Just two years ago, investors had seemingly written off FedEx (NYSE:FDX). Earnings had stagnated, and as a result, the stock price was no higher than it had been in 2005.
On Wednesday morning, the package delivery giant made another big step in its comeback. FedEx reported that EPS soared 37% year over year to $2.10 for the first quarter of fiscal year 2015, while revenue increased 6% to $11.7 billion. This puts the company on track to meet -- and possibly even exceed -- its guidance for 26% to 33% EPS growth this year.
Revenue growth picks up
One of FedEx's biggest problems in recent years has been sluggish global growth. The recovery from the Great Recession has been very slow. Moreover, cost-conscious customers have been trading down from FedEx's signature high-margin Express service in favor of cheaper "deferred" or "economy" shipping methods.
Now, shipping demand is finally starting to pick up, which is great news for FedEx investors. In the 2014 fiscal year, which ended in May, FedEx's revenue grew just 3% year over year. By contrast, revenue growth accelerated to 6% last quarter.
Revenue growth was well-distributed across FedEx's three main operating units. Year-over-year revenue growth totaled 6% at the Express division, 8% at the Ground division, and 13% at the Freight division.
FedEx's management appears to be confident that demand will remain strong going forward. On Tuesday, the company announced it will increase shipping rates by an average of 4.9% next January. For comparison, FedEx raised Ground shipping rates by 4.9% for 2014, but only increased Express rates by 3.9%.
Earnings growth also accelerates
FedEx's solid revenue growth last quarter -- along with an ongoing cost-cutting program -- allowed the company to leverage its expenses. The Express, Ground, and Freight segments all posted improved operating margins.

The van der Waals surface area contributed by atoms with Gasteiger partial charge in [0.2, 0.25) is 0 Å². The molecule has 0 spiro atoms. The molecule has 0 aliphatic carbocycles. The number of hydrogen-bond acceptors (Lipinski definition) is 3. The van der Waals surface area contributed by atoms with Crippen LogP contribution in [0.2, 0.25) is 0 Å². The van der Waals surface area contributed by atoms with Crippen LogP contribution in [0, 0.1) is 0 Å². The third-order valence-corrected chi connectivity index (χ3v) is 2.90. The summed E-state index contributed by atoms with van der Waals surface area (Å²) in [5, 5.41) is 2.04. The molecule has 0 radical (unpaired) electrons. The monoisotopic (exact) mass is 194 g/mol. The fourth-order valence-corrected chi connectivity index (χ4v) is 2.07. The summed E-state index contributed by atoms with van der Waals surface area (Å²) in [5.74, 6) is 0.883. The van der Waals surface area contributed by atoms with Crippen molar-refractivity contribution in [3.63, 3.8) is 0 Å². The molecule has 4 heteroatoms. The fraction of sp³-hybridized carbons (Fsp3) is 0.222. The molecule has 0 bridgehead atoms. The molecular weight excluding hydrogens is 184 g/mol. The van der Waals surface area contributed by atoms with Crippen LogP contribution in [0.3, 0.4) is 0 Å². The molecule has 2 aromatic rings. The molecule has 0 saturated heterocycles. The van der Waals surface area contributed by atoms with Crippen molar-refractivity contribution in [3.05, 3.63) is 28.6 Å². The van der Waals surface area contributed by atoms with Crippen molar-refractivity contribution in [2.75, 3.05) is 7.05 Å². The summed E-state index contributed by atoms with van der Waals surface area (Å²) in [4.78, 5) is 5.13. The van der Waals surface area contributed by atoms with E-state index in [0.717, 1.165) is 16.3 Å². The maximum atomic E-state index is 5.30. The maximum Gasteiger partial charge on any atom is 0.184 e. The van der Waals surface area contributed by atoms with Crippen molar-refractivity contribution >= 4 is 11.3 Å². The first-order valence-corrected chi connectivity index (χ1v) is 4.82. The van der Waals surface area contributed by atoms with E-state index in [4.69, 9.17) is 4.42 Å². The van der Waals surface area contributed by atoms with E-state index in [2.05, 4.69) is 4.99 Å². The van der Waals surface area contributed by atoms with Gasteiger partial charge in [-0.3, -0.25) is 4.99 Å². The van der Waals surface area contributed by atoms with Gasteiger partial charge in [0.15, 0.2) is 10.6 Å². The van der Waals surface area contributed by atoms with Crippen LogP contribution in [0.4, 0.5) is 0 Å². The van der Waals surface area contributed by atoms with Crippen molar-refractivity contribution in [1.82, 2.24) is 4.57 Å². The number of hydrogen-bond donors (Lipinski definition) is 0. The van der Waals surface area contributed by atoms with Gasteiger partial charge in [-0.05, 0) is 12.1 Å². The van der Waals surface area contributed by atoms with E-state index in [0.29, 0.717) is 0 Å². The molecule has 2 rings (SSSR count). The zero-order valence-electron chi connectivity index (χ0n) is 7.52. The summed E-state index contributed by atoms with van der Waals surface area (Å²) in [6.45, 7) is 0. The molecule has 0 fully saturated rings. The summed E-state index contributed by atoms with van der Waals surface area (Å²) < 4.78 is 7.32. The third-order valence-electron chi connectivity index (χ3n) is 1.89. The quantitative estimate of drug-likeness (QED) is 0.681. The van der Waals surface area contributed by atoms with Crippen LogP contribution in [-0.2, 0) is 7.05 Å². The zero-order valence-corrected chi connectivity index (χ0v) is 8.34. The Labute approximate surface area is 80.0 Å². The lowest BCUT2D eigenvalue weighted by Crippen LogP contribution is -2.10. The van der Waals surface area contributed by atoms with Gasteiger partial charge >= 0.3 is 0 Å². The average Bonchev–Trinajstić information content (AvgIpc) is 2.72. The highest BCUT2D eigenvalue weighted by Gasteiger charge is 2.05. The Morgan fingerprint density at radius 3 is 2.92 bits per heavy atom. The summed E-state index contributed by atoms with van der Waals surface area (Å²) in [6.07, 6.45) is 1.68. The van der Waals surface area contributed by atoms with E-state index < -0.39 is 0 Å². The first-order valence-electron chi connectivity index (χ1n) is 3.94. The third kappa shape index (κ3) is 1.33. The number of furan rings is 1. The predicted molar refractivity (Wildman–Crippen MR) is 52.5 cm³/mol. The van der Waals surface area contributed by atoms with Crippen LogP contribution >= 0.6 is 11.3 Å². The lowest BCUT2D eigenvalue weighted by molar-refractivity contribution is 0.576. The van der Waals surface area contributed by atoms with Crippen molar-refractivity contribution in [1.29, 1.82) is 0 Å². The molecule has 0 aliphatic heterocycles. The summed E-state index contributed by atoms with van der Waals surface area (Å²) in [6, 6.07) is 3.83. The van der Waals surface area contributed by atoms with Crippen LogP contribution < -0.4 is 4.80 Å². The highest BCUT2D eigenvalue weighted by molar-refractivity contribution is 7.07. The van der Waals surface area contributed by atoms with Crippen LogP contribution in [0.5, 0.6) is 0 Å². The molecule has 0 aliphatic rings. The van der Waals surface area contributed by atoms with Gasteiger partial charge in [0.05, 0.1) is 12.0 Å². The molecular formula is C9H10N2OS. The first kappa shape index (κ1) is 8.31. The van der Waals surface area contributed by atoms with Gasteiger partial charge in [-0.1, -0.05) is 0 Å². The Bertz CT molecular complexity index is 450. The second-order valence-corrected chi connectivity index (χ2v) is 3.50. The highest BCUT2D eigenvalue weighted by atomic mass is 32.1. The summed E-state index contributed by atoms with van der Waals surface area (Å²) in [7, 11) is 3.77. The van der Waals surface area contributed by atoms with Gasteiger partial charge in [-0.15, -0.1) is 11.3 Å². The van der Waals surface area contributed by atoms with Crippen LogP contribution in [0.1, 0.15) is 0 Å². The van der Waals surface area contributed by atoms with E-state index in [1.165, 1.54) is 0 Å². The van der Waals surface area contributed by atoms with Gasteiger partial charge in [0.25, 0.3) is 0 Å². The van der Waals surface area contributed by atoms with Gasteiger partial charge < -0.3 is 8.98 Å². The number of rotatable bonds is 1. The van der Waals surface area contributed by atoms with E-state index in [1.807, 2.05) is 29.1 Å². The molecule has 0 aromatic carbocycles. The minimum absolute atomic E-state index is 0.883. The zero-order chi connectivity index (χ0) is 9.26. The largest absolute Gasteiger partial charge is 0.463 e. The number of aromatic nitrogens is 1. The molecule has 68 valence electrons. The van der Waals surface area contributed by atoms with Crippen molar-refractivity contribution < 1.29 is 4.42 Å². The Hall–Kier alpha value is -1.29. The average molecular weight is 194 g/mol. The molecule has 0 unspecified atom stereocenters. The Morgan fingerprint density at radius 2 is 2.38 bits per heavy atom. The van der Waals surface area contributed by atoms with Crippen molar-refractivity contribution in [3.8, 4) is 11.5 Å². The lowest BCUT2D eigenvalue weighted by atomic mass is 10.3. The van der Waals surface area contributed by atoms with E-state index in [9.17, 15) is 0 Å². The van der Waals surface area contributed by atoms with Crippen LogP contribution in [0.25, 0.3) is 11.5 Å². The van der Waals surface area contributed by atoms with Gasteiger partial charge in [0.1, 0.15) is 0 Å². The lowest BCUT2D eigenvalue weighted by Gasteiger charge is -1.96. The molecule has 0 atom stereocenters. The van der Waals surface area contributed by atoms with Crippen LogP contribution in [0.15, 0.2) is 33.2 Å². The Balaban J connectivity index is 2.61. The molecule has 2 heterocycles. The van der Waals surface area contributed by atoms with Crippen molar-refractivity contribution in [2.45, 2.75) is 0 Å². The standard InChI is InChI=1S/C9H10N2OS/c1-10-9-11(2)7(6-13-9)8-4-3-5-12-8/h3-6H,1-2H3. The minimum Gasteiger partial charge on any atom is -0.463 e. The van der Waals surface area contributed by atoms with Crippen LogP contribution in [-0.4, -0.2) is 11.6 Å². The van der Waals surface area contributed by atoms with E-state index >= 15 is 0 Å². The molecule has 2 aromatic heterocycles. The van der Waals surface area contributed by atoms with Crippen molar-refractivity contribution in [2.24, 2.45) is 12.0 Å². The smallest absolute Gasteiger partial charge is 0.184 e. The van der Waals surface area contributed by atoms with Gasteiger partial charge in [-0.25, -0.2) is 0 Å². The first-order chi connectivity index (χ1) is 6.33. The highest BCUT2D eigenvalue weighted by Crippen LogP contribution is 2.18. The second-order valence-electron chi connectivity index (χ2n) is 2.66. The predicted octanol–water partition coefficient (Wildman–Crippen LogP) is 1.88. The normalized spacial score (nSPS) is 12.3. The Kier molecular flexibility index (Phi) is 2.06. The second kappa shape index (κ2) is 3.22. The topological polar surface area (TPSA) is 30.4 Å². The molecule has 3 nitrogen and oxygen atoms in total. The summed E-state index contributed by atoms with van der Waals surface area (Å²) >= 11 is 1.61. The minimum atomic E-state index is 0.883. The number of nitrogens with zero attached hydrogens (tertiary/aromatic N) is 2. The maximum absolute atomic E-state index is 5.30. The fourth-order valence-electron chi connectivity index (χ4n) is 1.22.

The company's EPS of $2.10 easily topped the average analyst estimate of $1.96. FedEx's multibillion-dollar share repurchase program, which concluded last quarter, helped turbocharge EPS growth, as the diluted share count fell from 319 million to 289 million. The impact of buybacks on FedEx's EPS growth will peak next quarter before moderating later this fiscal year.
FedEx should continue to post rapid earnings growth during the next few quarters, and it may even have a chance to exceed the high end of its $8.50-$9.00 full-year EPS guidance range.
For example, oil prices have fallen significantly in the past few months, which should lead to lower fuel costs across all three main FedEx operating segments. The impact is most critical in the FedEx Express division, which spends about $1 billion per quarter on fuel.
There is a lag of roughly two months between when fuel prices fall and when those savings are passed on to customers. As a result, FedEx is likely to post particularly strong earnings growth in the current falling fuel price environment.
FedEx's fuel costs will also be helped by the company's efforts to replace old planes with more fuel-efficient models. In the next three quarters, FedEx will replace 17 MD-10s with smaller Boeing 757s and 767s. The Boeing aircraft will better match capacity with demand. They are also much more fuel efficient because they have two engines, whereas the MD-10s each have three engines.
Still on a roll
FedEx shares increased 3% in pre-market trading Wednesday morning. While FedEx shares have surged in the past two years, there could still be upside left in light of the company's strong earnings growth.
FedEx's $1.7 billion profit-improvement program will wrap up near the end of FY 16. That alone should support another year of double-digit earnings growth beyond this year's projected 26%-33% rise in EPS.
Most important, the recent increase in demand is great news for FedEx investors. A return to faster global economic growth will allow FedEx to leverage its fixed costs and deliver long-term double-digit earnings growth.
Adam Levine-Weinberg has no position in any stocks mentioned. The Motley Fool recommends FedEx. Try any of our Foolish newsletter services free for 30 days. We Fools may not all hold the same opinions, but we all believe that considering a diverse range of insights makes us better investors. The Motley Fool has a disclosure policy.